Your courage fighting gender discrimination changed my perceptions of the world and set me on a feminist path that informed the rest of my life—how I see myself and thought about my career, how my marriage works, and how I raised my sons.

Forty years ago, I was a Freshman Composition instructor at the University of Minnesota-Morris, my first professional job. In the spring of 1980, I got in trouble with the all-male senior faculty in the English department, because I wanted to present a noncredit lecture about women’s literature for a Continuing Education series.

Several of the senior faculty reacted with a policy that stated, “. . . instructors in English should not participate in off-campus events, either formal instruction or informal presentations, which, in effect, call for a person who has been judged expert in the teaching of English literature.” In other words, I wasn’t supposed to talk about literature even though I had an M.A. in English Literature. The policy was odd and confusing. Several of the literature professors at UMM had been tenured with only a Master’s degree. But my credentials—which were the same as what some of them had—were suspect.

At first, I was more scared than angry (anger came later). The Continuing Education director and the EEOC officer knew I was afraid I’d damage my career by fighting the policy, so they informed the academic dean about my dilemma. The dean and others were aware of your gender bias case against the Chemistry department on the main campus. Consequently, the dean insisted the English department rescind their policy, and I was allowed to give the lecture.

Later that year, a number of faculty members, including me, received a $2,000 raise as a result of the Rajender Consent Decree. It’s hard to imagine now, but increasing my salary from $12,000 to $14,000 per year was a meaningful raise then. In general, it’s hard to convey to younger people just how crazy the late 1970s and early 1980s were for professional women.

Your decision to fight the University of Minnesota had a lasting impact on my life.

At 25, I learned gender discrimination was as real and insidious as the fatherly men in the English department, who didn’t see me as their equal and wanted to limit my opportunities. That experience didn’t drive me away from academia, but like you, I left the academic world several years later.

Your career was exemplary (first a Ph.D. in Chemistry, later a law degree). Mine was much more ordinary, but I was always aware of the example I set as a woman in the workplace. Your determination to fight gender bias had a far-reaching effect on me and so many other women. I want to acknowledge your heroic contributions.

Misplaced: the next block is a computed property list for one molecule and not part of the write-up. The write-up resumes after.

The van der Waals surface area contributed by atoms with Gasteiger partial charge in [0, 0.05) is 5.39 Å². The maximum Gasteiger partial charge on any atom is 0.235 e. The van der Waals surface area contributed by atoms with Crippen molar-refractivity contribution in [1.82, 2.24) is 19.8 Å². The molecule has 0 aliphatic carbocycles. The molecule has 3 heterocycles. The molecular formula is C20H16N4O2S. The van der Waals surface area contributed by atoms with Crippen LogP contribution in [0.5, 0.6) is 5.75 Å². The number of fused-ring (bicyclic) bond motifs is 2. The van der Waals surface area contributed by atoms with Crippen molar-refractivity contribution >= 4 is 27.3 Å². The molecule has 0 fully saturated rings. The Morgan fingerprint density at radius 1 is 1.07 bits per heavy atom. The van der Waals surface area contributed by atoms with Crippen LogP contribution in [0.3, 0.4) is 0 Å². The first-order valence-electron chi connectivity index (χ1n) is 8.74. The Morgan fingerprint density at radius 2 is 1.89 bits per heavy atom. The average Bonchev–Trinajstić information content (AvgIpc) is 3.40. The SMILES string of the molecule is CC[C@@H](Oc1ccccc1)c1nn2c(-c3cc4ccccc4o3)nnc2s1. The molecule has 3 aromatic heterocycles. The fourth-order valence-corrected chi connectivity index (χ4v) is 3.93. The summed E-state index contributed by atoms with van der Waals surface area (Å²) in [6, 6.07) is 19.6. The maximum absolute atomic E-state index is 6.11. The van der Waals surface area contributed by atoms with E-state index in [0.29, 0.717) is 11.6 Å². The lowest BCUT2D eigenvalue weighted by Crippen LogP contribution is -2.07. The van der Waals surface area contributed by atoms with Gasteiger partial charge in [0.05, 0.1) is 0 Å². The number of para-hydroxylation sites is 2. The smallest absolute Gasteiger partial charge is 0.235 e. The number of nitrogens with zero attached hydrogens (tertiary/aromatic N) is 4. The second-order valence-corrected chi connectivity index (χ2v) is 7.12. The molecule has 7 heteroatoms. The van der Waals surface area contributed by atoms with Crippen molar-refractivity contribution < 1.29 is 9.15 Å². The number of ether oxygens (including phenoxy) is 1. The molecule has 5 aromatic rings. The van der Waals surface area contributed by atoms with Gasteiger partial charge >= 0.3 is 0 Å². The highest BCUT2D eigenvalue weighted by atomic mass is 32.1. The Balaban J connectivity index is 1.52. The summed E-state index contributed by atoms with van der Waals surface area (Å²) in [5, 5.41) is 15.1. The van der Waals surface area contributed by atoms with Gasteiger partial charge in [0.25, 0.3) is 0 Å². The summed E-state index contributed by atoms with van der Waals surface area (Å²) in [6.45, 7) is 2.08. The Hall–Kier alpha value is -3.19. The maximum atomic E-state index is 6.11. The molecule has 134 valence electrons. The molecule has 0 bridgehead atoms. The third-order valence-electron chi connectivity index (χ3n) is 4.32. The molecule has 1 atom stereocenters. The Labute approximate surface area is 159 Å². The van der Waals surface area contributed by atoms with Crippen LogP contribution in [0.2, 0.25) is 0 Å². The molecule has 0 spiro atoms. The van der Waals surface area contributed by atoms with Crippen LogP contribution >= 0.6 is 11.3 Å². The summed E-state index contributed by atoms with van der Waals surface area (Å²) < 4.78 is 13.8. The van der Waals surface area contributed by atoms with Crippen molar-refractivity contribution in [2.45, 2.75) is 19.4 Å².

Thank you again for your courage.

Sincerely,

Ellen Shriner

Avoca, Wisconsin – July 2019

The Avoca summer house backs into a hill on one side. On the other side, the deck juts into oak tree tops. A friend and I are eye level with squirrels. Equals. As if tree tops are our place as much as theirs. Given a chance though, Nature would push down the house and reclaim the landscape.

I don’t know the deep rhythms of the natural world, but for a few days, I’m immersed. Midwestern summers speak to me. Lush green cornfields exhaling. White daisies, purple crown vetch, and yellow bird’s foot trefoil cascading down hillsides and overflowing ditches. Ponds greening. Humming flies diving toward my head again and again. Gnats’ silent pestering.

At dusk, the day has barely cooled. Humidity blankets everything. The air is still. Near the edge of the gravel road, a doe startles then bounds off through a cornfield. Birds begin their call and response. When evening deepens to inky black, fireflies as bright as falling stars flash: Find me. Find me.

Nature’s abundance and persistence energizes and soothes. I know all is not right with the world, but for the moment it feels like it.

Celebrating the WordSisters

This month, the WordSisters celebrate eight years of blogging and sharing our love of words and stories.

Why a Blog?

The WordSisters name came from our longstanding writer’s group (Elizabeth, Jill, Brenda, Jean, Rosemary, Lisa, and me). Several of us were working on books and the first tagline, “In it together from inspiration to publication,” reflected the blog’s original purpose.

In 2012, Elizabeth and I had memoir manuscripts we hoped to publish. Experts recommended blogging as a way to attract agents and publishers. In 2016, North Star Press published Elizabeth’s memoir, House of Fire.

Create. Connect. Inspire.

Early on, Elizabeth and I were the primary bloggers. Attracting agents and publishers was our original motivation, but soon we were blogging for the pleasure of writing. We had things to say and stories to share. Plus, the discipline of contributing several blogs per month kept us writing. Some have been classic blogs; others are short personal essays. The blog’s tagline evolved to “Create. Connect. Inspire.”

 Since 2012, Our Circle Has Grown.

Through the years Jill, Brenda, and Jean have also contributed. Cynthia, author of five novels and coauthor of 40 Thieves on Saipan joined us in 2017. Bev, author of What Do You Really Want? How to Set a Goal and Go for It! A Guide for Teens added her voice this year. Now the WordSisters is a collection of voices—each with a distinct style.

The joy of writing brought us together under the banner of WordSisters. At eight years and counting, we’re still going strong.

Thank you to our followers (4,900 now). Your likes, comments, and support mean so much!